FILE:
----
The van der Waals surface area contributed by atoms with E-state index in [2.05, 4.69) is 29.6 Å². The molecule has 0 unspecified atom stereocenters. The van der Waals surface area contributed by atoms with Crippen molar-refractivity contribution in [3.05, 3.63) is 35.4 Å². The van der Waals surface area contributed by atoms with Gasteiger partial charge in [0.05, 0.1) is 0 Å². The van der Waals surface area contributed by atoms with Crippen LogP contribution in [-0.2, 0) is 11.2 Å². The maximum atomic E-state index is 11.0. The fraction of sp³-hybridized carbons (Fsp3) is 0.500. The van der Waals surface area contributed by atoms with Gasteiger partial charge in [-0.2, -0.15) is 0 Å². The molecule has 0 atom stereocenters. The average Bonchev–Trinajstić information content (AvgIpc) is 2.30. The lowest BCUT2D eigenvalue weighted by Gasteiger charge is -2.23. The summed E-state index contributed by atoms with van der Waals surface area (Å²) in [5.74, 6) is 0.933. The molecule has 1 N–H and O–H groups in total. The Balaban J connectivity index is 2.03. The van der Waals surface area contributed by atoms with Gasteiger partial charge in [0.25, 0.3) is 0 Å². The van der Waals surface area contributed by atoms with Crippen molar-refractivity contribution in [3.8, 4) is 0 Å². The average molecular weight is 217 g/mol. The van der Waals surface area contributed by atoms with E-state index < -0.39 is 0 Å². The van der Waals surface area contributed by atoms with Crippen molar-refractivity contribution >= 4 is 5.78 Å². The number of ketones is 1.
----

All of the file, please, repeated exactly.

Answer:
The van der Waals surface area contributed by atoms with E-state index in [2.05, 4.69) is 29.6 Å². The molecule has 0 unspecified atom stereocenters. The van der Waals surface area contributed by atoms with Crippen molar-refractivity contribution in [3.05, 3.63) is 35.4 Å². The van der Waals surface area contributed by atoms with Gasteiger partial charge in [0.05, 0.1) is 0 Å². The van der Waals surface area contributed by atoms with Crippen LogP contribution in [-0.2, 0) is 11.2 Å². The maximum atomic E-state index is 11.0. The fraction of sp³-hybridized carbons (Fsp3) is 0.500. The van der Waals surface area contributed by atoms with Gasteiger partial charge in [-0.2, -0.15) is 0 Å². The molecule has 0 atom stereocenters. The average Bonchev–Trinajstić information content (AvgIpc) is 2.30. The lowest BCUT2D eigenvalue weighted by Gasteiger charge is -2.23. The summed E-state index contributed by atoms with van der Waals surface area (Å²) in [5.74, 6) is 0.933. The molecule has 1 N–H and O–H groups in total. The Balaban J connectivity index is 2.03. The van der Waals surface area contributed by atoms with Gasteiger partial charge in [0.25, 0.3) is 0 Å². The van der Waals surface area contributed by atoms with Crippen molar-refractivity contribution in [3.8, 4) is 0 Å². The average molecular weight is 217 g/mol. The van der Waals surface area contributed by atoms with E-state index < -0.39 is 0 Å². The van der Waals surface area contributed by atoms with Crippen molar-refractivity contribution >= 4 is 5.78 Å². The number of ketones is 1.